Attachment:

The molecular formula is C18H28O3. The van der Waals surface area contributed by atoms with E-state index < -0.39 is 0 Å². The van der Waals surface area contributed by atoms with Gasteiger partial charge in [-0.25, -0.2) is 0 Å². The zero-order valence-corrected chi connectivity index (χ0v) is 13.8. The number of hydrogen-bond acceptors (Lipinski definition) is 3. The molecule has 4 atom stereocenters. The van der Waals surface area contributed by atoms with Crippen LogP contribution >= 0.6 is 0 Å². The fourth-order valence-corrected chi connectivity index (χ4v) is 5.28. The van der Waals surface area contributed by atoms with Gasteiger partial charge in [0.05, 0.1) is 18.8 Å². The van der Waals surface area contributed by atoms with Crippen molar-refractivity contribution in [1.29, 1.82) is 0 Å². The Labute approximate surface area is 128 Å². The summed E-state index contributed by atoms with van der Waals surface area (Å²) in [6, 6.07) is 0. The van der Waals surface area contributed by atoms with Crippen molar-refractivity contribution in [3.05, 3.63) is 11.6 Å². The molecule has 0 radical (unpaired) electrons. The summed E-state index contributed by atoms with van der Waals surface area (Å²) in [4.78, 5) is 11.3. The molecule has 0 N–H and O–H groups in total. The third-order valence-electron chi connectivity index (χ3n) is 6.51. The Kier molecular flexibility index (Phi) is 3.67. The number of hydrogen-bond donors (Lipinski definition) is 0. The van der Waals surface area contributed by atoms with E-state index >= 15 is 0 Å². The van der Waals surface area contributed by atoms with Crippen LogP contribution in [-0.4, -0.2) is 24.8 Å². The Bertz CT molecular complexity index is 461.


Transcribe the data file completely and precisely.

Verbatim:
The molecular formula is C18H28O3. The van der Waals surface area contributed by atoms with E-state index < -0.39 is 0 Å². The van der Waals surface area contributed by atoms with Gasteiger partial charge in [-0.25, -0.2) is 0 Å². The zero-order valence-corrected chi connectivity index (χ0v) is 13.8. The number of hydrogen-bond acceptors (Lipinski definition) is 3. The molecule has 4 atom stereocenters. The van der Waals surface area contributed by atoms with Crippen LogP contribution >= 0.6 is 0 Å². The fourth-order valence-corrected chi connectivity index (χ4v) is 5.28. The van der Waals surface area contributed by atoms with Gasteiger partial charge in [0.05, 0.1) is 18.8 Å². The van der Waals surface area contributed by atoms with Crippen molar-refractivity contribution in [1.29, 1.82) is 0 Å². The Labute approximate surface area is 128 Å². The summed E-state index contributed by atoms with van der Waals surface area (Å²) in [6, 6.07) is 0. The van der Waals surface area contributed by atoms with Crippen molar-refractivity contribution in [3.05, 3.63) is 11.6 Å². The molecule has 0 radical (unpaired) electrons. The summed E-state index contributed by atoms with van der Waals surface area (Å²) in [4.78, 5) is 11.3. The molecule has 0 N–H and O–H groups in total. The third-order valence-electron chi connectivity index (χ3n) is 6.51. The Kier molecular flexibility index (Phi) is 3.67. The number of hydrogen-bond donors (Lipinski definition) is 0. The van der Waals surface area contributed by atoms with E-state index >= 15 is 0 Å². The van der Waals surface area contributed by atoms with Crippen LogP contribution in [-0.4, -0.2) is 24.8 Å². The Bertz CT molecular complexity index is 461.